Sayle has released five comedy singles with full musical backing and one live recording from the Comedy Store in London 1981. This was "Dedication", released as a double A side with Alex Arundel the London-based Scottish songwriter and founding member of Alternative Cabaret with the song "When The Gold Runs Dry" being the other A side. His most successful single was "'Ullo John! Gotta New Motor?" which achieved Top 20 chart success in the UK upon re-release in 1984. Produced by Clive Langer and Alan Winstanley (who also produced for Madness and Elvis Costello), the record in its 12-inch version achieved notoriety owing to its extensive use of profane language. The two follow up singles, "Didn't You Kill My Brother?", and "Meanwhile", were taken from the album Panic, the cover of which parodies the cover of the Michael Jackson album Off the Wall.[28]


Sayle has written two short story collections, five novels, including a graphic novel and a radio series spin-off book, as well as columns for various publications. His book Great Bus Journeys of the World, co-written with David Stafford, is mostly a collection of his columns for Time Out and the Sunday Mirror.[29] He was one of eight contributory authors to the BBC Three competition End of Story, in which members of the public completed the second half of stories written by established authors.[30] The winning entry to Sayle's story, Imitating Katherine Walker, was written by freelance writer Arthur Allan. Sayle's autobiography Stalin Ate My Homework, which deals with his early life and which he describes as a 'satirical memoir', was published in 2010.[31] In 2012 he joined The Daily Telegraph as a motoring columnist.[32] In early 2015 he toured giving readings from the second volume of his autobiography Thatcher Stole My Trousers, published in 2016.[33][34]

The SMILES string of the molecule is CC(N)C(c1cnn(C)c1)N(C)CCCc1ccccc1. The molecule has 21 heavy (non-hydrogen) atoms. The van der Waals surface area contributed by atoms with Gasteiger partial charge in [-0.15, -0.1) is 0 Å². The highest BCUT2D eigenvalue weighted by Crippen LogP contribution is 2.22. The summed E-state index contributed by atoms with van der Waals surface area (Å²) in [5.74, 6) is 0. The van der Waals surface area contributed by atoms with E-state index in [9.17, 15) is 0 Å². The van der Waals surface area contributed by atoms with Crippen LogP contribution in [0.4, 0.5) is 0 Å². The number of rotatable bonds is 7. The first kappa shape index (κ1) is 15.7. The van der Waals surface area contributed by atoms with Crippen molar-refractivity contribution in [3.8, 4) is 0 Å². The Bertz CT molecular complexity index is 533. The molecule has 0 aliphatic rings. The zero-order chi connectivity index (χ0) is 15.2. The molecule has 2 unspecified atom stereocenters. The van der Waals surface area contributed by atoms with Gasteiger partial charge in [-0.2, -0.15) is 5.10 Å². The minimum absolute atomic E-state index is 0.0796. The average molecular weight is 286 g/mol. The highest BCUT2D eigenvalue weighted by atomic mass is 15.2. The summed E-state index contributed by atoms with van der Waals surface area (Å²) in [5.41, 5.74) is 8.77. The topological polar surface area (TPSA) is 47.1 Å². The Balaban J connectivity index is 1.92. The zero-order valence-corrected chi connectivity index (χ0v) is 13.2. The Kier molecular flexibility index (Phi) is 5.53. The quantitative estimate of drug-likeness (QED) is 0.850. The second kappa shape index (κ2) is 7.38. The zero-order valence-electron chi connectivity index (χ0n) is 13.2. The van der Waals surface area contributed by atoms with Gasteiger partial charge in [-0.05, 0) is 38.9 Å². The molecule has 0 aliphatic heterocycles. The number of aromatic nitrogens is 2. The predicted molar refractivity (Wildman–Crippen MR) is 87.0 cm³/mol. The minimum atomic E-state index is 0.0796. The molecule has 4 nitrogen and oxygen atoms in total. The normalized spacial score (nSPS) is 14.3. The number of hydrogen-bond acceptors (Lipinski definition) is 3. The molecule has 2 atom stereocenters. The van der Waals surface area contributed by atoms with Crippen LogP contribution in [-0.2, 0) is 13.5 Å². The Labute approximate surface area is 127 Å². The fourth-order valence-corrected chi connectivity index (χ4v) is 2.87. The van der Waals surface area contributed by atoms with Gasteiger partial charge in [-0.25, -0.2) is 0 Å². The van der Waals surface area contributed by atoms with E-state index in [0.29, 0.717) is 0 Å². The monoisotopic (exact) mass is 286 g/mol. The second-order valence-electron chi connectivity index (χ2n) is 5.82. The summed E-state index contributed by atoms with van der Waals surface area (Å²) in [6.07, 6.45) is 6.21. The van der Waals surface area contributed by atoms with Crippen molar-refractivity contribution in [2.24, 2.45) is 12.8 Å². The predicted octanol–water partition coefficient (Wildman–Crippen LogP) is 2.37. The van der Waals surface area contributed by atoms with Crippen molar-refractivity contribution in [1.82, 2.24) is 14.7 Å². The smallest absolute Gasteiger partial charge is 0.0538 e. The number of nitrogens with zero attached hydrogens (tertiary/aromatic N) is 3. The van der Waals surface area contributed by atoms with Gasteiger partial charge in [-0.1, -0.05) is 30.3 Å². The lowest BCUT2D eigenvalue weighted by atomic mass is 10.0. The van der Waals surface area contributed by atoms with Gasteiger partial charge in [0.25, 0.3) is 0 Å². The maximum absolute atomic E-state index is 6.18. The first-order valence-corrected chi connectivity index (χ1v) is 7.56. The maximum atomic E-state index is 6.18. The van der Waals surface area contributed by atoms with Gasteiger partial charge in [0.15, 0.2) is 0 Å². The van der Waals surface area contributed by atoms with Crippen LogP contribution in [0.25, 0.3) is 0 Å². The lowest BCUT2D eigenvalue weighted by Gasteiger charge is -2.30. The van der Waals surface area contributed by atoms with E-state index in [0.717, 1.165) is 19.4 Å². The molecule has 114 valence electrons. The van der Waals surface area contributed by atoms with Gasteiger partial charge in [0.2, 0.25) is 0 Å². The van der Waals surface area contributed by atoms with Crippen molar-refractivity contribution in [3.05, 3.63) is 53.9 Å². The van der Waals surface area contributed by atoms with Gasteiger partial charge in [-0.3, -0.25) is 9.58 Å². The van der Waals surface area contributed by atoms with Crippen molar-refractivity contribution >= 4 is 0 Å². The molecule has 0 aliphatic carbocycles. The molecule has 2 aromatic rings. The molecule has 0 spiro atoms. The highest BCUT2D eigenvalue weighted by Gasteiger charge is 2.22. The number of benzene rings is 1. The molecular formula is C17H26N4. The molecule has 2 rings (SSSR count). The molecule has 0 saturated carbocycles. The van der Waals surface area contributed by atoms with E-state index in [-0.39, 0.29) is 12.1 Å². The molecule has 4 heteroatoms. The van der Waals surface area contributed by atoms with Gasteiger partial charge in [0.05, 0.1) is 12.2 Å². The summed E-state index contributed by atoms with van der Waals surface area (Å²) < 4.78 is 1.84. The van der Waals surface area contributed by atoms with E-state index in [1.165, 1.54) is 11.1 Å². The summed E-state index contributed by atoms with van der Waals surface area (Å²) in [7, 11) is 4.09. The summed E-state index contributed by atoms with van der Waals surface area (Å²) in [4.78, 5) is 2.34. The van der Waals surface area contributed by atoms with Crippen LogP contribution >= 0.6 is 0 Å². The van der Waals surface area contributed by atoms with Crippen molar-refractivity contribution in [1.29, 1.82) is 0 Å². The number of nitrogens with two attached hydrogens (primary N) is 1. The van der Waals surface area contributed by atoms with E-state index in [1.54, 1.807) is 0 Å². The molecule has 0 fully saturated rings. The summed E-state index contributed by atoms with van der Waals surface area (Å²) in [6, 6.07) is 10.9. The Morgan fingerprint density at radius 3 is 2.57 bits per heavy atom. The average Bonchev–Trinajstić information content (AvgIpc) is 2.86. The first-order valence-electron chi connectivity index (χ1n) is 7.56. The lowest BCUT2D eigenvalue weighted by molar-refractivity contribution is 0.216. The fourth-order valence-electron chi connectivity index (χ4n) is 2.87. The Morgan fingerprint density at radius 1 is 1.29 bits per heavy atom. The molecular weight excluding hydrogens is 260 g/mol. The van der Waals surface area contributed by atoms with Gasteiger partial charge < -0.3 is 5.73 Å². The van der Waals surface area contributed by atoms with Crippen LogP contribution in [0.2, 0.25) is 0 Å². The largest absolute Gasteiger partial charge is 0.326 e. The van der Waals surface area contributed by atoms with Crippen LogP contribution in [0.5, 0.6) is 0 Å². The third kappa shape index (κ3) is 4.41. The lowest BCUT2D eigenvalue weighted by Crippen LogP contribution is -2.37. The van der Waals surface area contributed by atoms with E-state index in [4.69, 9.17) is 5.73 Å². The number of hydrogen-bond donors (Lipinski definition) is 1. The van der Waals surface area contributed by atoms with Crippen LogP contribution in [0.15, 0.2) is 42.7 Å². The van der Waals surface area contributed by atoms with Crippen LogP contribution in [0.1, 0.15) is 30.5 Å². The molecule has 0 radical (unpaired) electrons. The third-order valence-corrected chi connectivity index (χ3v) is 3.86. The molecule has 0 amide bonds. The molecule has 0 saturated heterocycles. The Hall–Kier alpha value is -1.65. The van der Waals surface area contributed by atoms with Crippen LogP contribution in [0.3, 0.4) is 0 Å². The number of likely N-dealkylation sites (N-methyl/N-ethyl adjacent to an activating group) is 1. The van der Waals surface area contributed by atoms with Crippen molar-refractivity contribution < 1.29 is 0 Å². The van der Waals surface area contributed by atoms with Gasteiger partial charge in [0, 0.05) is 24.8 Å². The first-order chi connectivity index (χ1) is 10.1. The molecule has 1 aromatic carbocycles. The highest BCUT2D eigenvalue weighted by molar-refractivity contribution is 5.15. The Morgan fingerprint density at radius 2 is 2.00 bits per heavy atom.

In November 2020, Sayle began hosting a monthly podcast, The Alexei Sayle Podcast. Produced/co-hosted by Talal Karkouti, guests have included Josie Long, Stewart Lee, Omid Djalili, Lise Mayer, Diane Morgan and Jeremy Corbyn.

He also launched a YouTube channel, showcasing videos of various bike rides.[35]

Personal life[edit]

In 1974, Sayle married Linda Rawsthorn.[1] He lives in Bloomsbury[36] in central London and is a keen cyclist.[37] He also owns a house near Granada, in southern Spain.[38][39] He was diagnosed with sarcoidosis in 1990. A recurrence of this condition in 2015 led to him being rushed to hospital and then transferred to a neurological unit for a week.[40]